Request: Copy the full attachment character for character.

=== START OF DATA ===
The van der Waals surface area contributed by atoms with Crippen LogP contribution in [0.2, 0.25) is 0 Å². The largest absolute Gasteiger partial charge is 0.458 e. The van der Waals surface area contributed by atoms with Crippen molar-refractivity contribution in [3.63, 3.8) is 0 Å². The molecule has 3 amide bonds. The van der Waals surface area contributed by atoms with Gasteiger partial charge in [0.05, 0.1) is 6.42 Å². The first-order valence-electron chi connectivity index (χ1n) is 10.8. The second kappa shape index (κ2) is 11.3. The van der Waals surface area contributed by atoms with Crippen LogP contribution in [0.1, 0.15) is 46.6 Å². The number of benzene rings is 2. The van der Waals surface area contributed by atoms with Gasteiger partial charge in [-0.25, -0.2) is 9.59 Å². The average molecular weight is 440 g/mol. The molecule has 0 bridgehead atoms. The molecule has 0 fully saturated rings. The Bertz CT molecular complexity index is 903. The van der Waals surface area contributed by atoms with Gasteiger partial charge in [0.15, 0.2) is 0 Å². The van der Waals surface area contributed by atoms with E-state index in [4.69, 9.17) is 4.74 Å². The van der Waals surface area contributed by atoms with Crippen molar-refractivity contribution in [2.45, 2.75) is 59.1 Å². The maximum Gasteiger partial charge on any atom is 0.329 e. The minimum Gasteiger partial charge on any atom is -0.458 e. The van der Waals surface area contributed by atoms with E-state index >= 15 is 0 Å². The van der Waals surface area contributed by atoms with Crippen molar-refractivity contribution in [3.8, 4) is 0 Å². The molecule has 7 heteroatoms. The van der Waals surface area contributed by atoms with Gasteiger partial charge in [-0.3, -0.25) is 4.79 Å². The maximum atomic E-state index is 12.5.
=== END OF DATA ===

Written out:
The van der Waals surface area contributed by atoms with Crippen LogP contribution in [0.2, 0.25) is 0 Å². The largest absolute Gasteiger partial charge is 0.458 e. The van der Waals surface area contributed by atoms with Crippen molar-refractivity contribution in [3.63, 3.8) is 0 Å². The molecule has 3 amide bonds. The van der Waals surface area contributed by atoms with Gasteiger partial charge in [0.05, 0.1) is 6.42 Å². The first-order valence-electron chi connectivity index (χ1n) is 10.8. The second kappa shape index (κ2) is 11.3. The van der Waals surface area contributed by atoms with Crippen LogP contribution in [0.1, 0.15) is 46.6 Å². The number of benzene rings is 2. The van der Waals surface area contributed by atoms with Gasteiger partial charge in [-0.25, -0.2) is 9.59 Å². The average molecular weight is 440 g/mol. The molecule has 0 bridgehead atoms. The molecule has 0 fully saturated rings. The Bertz CT molecular complexity index is 903. The van der Waals surface area contributed by atoms with Gasteiger partial charge in [0.15, 0.2) is 0 Å². The van der Waals surface area contributed by atoms with E-state index in [4.69, 9.17) is 4.74 Å². The van der Waals surface area contributed by atoms with Crippen molar-refractivity contribution in [2.45, 2.75) is 59.1 Å². The maximum Gasteiger partial charge on any atom is 0.329 e. The minimum Gasteiger partial charge on any atom is -0.458 e. The van der Waals surface area contributed by atoms with E-state index >= 15 is 0 Å². The van der Waals surface area contributed by atoms with Crippen molar-refractivity contribution in [3.8, 4) is 0 Å². The molecule has 7 heteroatoms. The van der Waals surface area contributed by atoms with Gasteiger partial charge in [-0.3, -0.25) is 4.79 Å². The maximum atomic E-state index is 12.5.